CyprusEconomyEuropeForeign PolicyPolitics

Difficulties Persist in Uniting a Divided Cyprus

While the two leaders of ethnically divided Cyprus resumed long-stalled peace talks earlier this month, continued provocations from Turkey make progress increasingly challenging

On August 9th, the leaders of split Cyprus agreed to meet in a UN compound in the buffer zone in the divided capital of Nicosia, with the aim to renew long-stalled peace talks – since they last broke down in 2017. While good news, provocations by Turkish President Recep Tayyip Erdoğan could threaten to derail the talks before they are able progress.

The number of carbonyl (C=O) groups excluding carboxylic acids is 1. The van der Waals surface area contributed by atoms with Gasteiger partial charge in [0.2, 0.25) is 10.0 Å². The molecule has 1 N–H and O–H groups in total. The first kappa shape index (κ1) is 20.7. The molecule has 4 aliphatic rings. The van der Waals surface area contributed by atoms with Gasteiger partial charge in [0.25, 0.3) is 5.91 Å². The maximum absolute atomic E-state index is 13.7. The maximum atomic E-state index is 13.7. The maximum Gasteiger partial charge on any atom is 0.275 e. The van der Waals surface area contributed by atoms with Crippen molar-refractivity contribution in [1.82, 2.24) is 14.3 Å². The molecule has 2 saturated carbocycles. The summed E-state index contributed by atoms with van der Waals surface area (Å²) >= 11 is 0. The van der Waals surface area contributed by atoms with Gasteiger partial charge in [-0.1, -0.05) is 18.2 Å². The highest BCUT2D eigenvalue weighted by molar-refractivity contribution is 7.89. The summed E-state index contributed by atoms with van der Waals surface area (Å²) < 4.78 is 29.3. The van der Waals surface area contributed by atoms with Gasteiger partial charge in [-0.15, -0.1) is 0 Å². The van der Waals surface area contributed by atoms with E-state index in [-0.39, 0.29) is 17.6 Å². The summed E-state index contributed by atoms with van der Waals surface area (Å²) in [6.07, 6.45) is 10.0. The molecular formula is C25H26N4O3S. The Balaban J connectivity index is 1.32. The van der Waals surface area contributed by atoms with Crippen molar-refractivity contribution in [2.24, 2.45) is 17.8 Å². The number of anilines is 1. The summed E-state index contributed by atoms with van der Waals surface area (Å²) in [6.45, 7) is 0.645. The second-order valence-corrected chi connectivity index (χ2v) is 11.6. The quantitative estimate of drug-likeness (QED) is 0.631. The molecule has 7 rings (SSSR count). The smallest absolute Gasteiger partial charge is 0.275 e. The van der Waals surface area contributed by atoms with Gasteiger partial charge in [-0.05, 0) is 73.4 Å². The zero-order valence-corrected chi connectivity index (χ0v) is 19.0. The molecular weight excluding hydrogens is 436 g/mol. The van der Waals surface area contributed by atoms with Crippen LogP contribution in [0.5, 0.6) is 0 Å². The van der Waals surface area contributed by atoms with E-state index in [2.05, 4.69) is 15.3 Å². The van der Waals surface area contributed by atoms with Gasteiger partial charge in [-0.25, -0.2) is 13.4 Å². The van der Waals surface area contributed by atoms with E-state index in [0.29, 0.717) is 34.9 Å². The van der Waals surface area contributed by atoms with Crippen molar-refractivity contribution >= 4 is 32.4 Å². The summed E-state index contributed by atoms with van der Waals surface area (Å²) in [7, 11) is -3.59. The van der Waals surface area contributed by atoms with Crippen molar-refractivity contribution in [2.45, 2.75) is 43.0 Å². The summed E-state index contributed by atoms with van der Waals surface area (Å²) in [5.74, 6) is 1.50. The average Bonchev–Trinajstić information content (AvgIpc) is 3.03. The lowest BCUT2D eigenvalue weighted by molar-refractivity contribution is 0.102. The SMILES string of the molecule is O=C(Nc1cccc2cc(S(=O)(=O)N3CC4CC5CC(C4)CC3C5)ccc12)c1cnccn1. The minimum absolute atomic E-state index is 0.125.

The island-nation has been ethnically partitioned in two since 1974, following a Turkish invasion and occupation of the northern third of Cyprus. The invasion was sparked by a Greek-backed coup that took place five days earlier. From then on, the island has remained effectively divided with the breakaway north governed by a Turkish-Cypriot government – that is only recognised by Ankara – and the rest of Cyprus remaining under the rule of the internationally recognised government led by Greek-Cypriots.

Countless attempts over the years to broker peace between the two sides, and reunite the country, have failed. 35,000 Turkish troops remain stationed on the island, while Turkey, Greece and the United Kingdom are security guarantors of Cyprus, based on the 1960 Treaty of Guarantee.